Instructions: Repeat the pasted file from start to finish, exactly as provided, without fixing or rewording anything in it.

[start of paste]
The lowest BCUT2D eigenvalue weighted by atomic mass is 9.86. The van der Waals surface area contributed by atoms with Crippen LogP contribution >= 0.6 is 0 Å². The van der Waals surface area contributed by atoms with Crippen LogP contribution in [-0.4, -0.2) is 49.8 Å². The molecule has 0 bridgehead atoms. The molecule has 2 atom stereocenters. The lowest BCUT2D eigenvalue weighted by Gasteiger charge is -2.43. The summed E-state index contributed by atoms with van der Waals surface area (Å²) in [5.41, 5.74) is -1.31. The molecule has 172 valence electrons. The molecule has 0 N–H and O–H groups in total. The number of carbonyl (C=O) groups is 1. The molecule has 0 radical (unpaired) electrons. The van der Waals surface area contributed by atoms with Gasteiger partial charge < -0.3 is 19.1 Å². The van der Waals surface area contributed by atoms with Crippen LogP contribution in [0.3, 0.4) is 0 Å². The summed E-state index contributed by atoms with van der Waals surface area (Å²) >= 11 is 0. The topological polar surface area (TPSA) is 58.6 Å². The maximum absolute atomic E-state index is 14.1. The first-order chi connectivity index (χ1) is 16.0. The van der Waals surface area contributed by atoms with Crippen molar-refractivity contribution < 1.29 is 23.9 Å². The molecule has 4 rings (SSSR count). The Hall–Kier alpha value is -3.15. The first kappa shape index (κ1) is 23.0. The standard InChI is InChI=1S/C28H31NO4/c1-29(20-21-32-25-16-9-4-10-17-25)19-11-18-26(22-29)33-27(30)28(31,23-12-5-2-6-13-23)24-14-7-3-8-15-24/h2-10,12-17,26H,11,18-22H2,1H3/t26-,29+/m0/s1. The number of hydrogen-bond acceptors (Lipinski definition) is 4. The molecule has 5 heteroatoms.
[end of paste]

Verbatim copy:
The lowest BCUT2D eigenvalue weighted by atomic mass is 9.86. The van der Waals surface area contributed by atoms with Crippen LogP contribution >= 0.6 is 0 Å². The van der Waals surface area contributed by atoms with Crippen LogP contribution in [-0.4, -0.2) is 49.8 Å². The molecule has 0 bridgehead atoms. The molecule has 2 atom stereocenters. The lowest BCUT2D eigenvalue weighted by Gasteiger charge is -2.43. The summed E-state index contributed by atoms with van der Waals surface area (Å²) in [5.41, 5.74) is -1.31. The molecule has 172 valence electrons. The molecule has 0 N–H and O–H groups in total. The number of carbonyl (C=O) groups is 1. The molecule has 0 radical (unpaired) electrons. The van der Waals surface area contributed by atoms with Gasteiger partial charge < -0.3 is 19.1 Å². The van der Waals surface area contributed by atoms with Crippen LogP contribution in [0.3, 0.4) is 0 Å². The summed E-state index contributed by atoms with van der Waals surface area (Å²) >= 11 is 0. The topological polar surface area (TPSA) is 58.6 Å². The maximum absolute atomic E-state index is 14.1. The first-order chi connectivity index (χ1) is 16.0. The van der Waals surface area contributed by atoms with Crippen molar-refractivity contribution < 1.29 is 23.9 Å². The molecule has 4 rings (SSSR count). The Hall–Kier alpha value is -3.15. The first kappa shape index (κ1) is 23.0. The standard InChI is InChI=1S/C28H31NO4/c1-29(20-21-32-25-16-9-4-10-17-25)19-11-18-26(22-29)33-27(30)28(31,23-12-5-2-6-13-23)24-14-7-3-8-15-24/h2-10,12-17,26H,11,18-22H2,1H3/t26-,29+/m0/s1. The number of hydrogen-bond acceptors (Lipinski definition) is 4. The molecule has 5 heteroatoms.